AFTER working from 5am until noon to haul up a slim catch, fisherman Roy Clarke had to go and help his daughter move to Toronto. She has a job lined up.
His daughter is not the first person to leave the village of Chance Cove, Newfoundland. Ten years ago there were 500 people living there. Now, in line with the collapse of cod fishing, the population has fallen to 250.
Her future is now clearer than his own or others connected with the fishing industry in rural Newfoundland. Mr Clarke - a cod fisherman by trade - and many of his colleagues have had to diversify their catches, hauling in lumpfish and crab as alternatives to the fish that built this town.
Five hundred years ago, when explorer John Cabot landed somewhere near Chance Cove, he wrote in his log that he only had to dip his net into the water to fill it with cod. The venerable fish has even been part of a Newfoundland bar game, where one lucky person would end up having to kiss the cod.
But after 40,000 Atlantic Canadian fish-plant workers and fisher-folk lost their jobs in a federal government-imposed "northern cod" moratorium in 1992, it was more than just pub games that were to change.
Mr Clarke calculates he takes in five times less fish than he did before he needed government assistance to offset his earnings. But today, he and other rural Newfoundlanders in the fishing villages probably have five times as much anger and pessimism.
"Don't let the government in England destroy the fisheries like our government did," Mr Clarke said. A recent scientific journal article by three of the most respected Canadian fishery academics also points a finger for the fisheries debacle at bureaucratic and political forces. Their description of government manipulating information and manufacturing consent with a disregard for science has angered the federal department of fisheries and oceans.
Cod stocks in northern England are not at crisis point like Canada's, but the UK could benefit from the knowledge being gathered by Newfoundland academics on the effect on fishing communities, new ways to assess the local ecology and why the ban the government said would last two years passed its fifth anniversary last week.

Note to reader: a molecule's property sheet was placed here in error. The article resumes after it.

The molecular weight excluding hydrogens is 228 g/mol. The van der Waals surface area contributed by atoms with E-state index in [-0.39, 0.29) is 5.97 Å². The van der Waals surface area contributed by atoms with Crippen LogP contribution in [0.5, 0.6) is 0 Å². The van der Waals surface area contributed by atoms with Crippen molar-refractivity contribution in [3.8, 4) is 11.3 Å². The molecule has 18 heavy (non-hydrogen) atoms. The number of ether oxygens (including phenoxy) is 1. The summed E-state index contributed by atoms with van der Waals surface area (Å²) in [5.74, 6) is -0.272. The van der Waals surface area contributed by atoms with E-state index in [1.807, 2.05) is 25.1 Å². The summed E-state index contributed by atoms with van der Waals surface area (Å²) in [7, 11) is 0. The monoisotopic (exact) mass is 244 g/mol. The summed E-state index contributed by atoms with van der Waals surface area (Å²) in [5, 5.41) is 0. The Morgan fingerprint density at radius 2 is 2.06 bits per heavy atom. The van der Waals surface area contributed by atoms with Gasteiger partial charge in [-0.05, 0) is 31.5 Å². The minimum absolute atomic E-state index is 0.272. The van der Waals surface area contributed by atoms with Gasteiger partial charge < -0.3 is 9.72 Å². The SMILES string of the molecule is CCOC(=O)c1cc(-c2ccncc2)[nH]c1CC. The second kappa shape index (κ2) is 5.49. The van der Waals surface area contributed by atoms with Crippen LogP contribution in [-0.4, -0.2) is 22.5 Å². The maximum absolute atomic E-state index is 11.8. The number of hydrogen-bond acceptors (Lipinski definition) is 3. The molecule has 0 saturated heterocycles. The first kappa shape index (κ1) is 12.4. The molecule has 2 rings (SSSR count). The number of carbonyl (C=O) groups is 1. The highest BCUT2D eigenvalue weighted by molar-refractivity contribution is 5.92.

Mr Clarke does not know what he will do once his assistance, scheduled to end in 1999 but rumoured to conclude one year earlier, runs out. His wife Dorothy says: "People are not going to stand by to see their kids go hungry."
The cash basis for the local economies is under severe strain. Some class divisions in communities have sprung up. Schools are closing and people are leaving. The questions are there and so is a team from Memorial University of Newfoundland, a university in the relatively healthy city of St John's.
Its Eco-Research Project (ERP), comprising a group of 33 researchers, spans biology, earth sciences, sociology, education, history and health sciences. The researchers are seeking to determine how people are faring during the crisis, what hope they have for the future, and whether their communities can be sustained. They have put the fisheries issues on the agenda and kept those outside the academic community up-to-date on their findings.
Biologist Johanne Fischer is looking at fish distribution patterns around the coast of Newfoundland and Labrador. She may also have found a way to create a wider knowledge base, bringing together academics and the people living in the environments they study. Her paper, one of many produced by the ERP, has ten co-authors, all of them fishing people, including Roy Clarke.
"My interest was just to collect knowledge," said Dr Fischer. Her study, which started out by asking people "Who in the village knows a lot?", employed people on the water in a manner that runs beyond the usual scientist-fisher relationship.
Government scientists usually use fishers as glorified technicians. "The sentinel fisheries does not really include these people. They have no influence on the questions, methodology and analysis of the studies," said Dr Fischer, who also completed a study critical of the methods of aquaculture that many Newfoundlanders are looking to as a way to bring in cash.
Mr Clarke and Dr Fischer agree that lifting the moratorium soon would be wrong. Five years is thought necessary to replenish cod stocks to healthy levels. The government recently lifted the moratorium slightly, but as it was done on the eve of a federal election, many say the move was purely political.
Most fishers and academics say the fisheries crisis began long before the great decline in fish stocks. It started with the introduction of big trawlers and factory ships in the 1950s. As fish sizes diminished, smaller fishing boats were forced to continually reduce the sizes of their nets.
People in the inshore fishery had been challenging scientists about the health of the fish stocks, but for the most part, said one ERP researcher, "the claims were dismissed".
Some fishers are learning new skills. Tourism and more subsistence living are lessening the need for cash infusions but, as one resident of a town where 1,000 fishery workers were laid off put it, it will take a lot of bed and breakfasts to compensate for what they've lost.